Ecological Accounting Process / A BC Strategy for Community Investment in the Natural Commons: “Ecological services are not merely residual outcomes of land use; rather, they are core local government services,” states Tim Pringle, EAP Chair

Note to Reader:

EAP, the Ecological Accounting Process, uses the parallel concepts of the ‘NATURAL COMMONS’ and the ‘CONSTRUCTED COMMONS’ to enable elected persons, local government staff, practitioners and residents to consider ecological services and use of land (development) as EQUALLY IMPORTANT.

EAP places emphasis on having a solid basis for budgeting expenditures for maintenance and management (M&M) of ecological assets, such as water pathways in local creeksheds. Maintenance means ‘prevent or avoid degradation’. Management means ‘improve the condition of ecological assets’.

A BC Strategy for Community Investment in the Natural Commons

“Local governments have existing tools in the form of policies and legislation for ‘maintenance and management’ (M&M) of ecological assets, which are used for infrastructure services. What they lack are a pragmatic methodology and meaningful metrics for effective decision-making and implementation,” states Tim Pringle, EAP Chair.

“Like constructed infrastructure assets, ecological assets provide services to support quality of life and property enjoyment.  Local governments need ‘real numbers’, not imputed values, which will enable informed community investment decisions for M&M. But there is no common method of identifying ecological services or determining the budget required for M&M.

“EAP, the Ecological Accounting Process, has a philosophy, strategy and valuation methodology. EAP is a recent milestone along the ‘green infrastructure continuum’. The lynch-pin concept for EAP is the ‘natural commons’.

“EAP provides local governments with a methodology and metrics that have not previously been available.”

To Learn More:

Download a copy of the  Primer on the Ecological Accounting Process (EAP) – A Methodology for Valuing the ‘Water Balance Services’ Provided by Nature.

Download the booklet: An Introduction to EAP.

Natural Commons Provides Core Municipal Services

“EAP defines the ‘natural commons’ (streams and other natural systems) and the ‘constructed commons’ (roads, storm sewers, potable water systems, etc.) as community resources shared by residents and property owners. Both are core services essential to social, economic and environmental well-being,” emphasizes Tim Pringle.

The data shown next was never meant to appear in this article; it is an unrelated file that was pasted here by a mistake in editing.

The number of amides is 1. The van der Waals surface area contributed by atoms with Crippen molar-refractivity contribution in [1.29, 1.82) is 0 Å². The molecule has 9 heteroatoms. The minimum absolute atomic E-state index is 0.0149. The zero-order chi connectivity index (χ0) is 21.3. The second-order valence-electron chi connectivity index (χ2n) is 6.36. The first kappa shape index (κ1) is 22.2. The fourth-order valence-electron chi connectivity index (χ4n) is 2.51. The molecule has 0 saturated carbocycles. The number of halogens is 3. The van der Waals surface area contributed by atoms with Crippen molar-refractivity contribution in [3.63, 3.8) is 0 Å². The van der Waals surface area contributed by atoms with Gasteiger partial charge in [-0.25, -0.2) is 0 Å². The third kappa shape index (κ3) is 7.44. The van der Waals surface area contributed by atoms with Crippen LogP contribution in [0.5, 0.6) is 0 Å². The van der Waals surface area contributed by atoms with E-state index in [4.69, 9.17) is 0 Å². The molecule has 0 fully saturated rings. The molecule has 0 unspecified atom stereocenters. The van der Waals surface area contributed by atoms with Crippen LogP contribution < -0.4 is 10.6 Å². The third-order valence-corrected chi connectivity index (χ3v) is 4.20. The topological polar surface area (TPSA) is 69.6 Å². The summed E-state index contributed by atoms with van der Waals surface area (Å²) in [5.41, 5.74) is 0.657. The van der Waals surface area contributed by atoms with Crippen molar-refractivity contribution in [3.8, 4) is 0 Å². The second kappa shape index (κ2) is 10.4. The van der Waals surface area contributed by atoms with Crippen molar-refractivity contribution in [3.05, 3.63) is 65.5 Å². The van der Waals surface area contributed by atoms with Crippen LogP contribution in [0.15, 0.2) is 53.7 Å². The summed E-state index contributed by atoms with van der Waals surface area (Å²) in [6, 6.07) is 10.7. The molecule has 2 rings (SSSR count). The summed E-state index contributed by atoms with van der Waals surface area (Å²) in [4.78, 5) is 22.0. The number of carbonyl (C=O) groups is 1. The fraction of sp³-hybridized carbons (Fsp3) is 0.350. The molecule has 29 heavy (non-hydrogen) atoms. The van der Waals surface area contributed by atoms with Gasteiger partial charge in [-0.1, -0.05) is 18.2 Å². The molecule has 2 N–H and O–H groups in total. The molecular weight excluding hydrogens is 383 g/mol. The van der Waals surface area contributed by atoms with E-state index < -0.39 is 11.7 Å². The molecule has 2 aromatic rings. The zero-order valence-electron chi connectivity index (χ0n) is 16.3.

“The idea of a natural commons supporting a package of ecological services which the community wants and expects to have implies that approved plans for land development should not result in ecological services being merely residual outcomes – that is, the community should be happy with what is left. Rather, their M&M should be planned as core municipal services.

“Or simply put, ecological services are not merely residual outcomes of land use; rather, they are core local government services. Thus, just as local government infrastructure (constructed commons) comprises core services, so does the package of ecological services derived from a natural commons.”

Staged Implementation

“EAP is about applying existing tools more successfully to protect and manage ecological assets,” continues Tim Pringle. “The Partnership for Water Sustainability is branding EAP as ‘A BC Strategy for Investing in the Natural Commons’. Testing, refining and mainstreaming EAP is a 3-stage program:

  • Stage 1, undertaken during the period 2016 thr0ugh 2018, demonstrated EAP relevance to local government.
  • Stage 2, undertaken in 2019, resulted in working definitions and consistent application of EAP methodology.
  • Stage 3 mainstreaming is to be implemented in 2020 and 2021.

“Mainstreaming would comprise six more EAP Demonstrations, for a grand total of ten, that cover a broad range of land use situations within the Georgia Basin (Vancouver Island and Metro Vancouver) – urban, suburban, semi-rural and rural.

“The vision for the Stage 3 program is to create a ‘self-help’ way of doing business in the local government context. Local governments would then deploy solutions themselves, and rely less without reliance on outside service providers. Peer-based learning and sharing ultimately holds the key to mainstreaming EAP.”

Proof of Concept

The Town of Comox is the ‘proof of concept’ for demonstrating the applicability and application of EAP. Brooklyn Creek in Comox was one of two EAP Demonstration Applications completed in Stage 1.

The Town changed its Draft Anderton Corridor Neighbourhood Concept Plan in mid-project to enhance the ‘PACKAGE OF ECOLOGICAL SERVICES. The Town recognized that ecological services are core municipal services. All plan elements were redesigned around the package of ecological services.

To Learn More:

Download Town of Comox – A ‘Beacon of Hope’ for Citizen Science in Action & Reconnecting Hydrology and Ecology through the Water Balance Approach to Land Development.

And click on the image below to download a PDF copy of the “10 Key Messages”.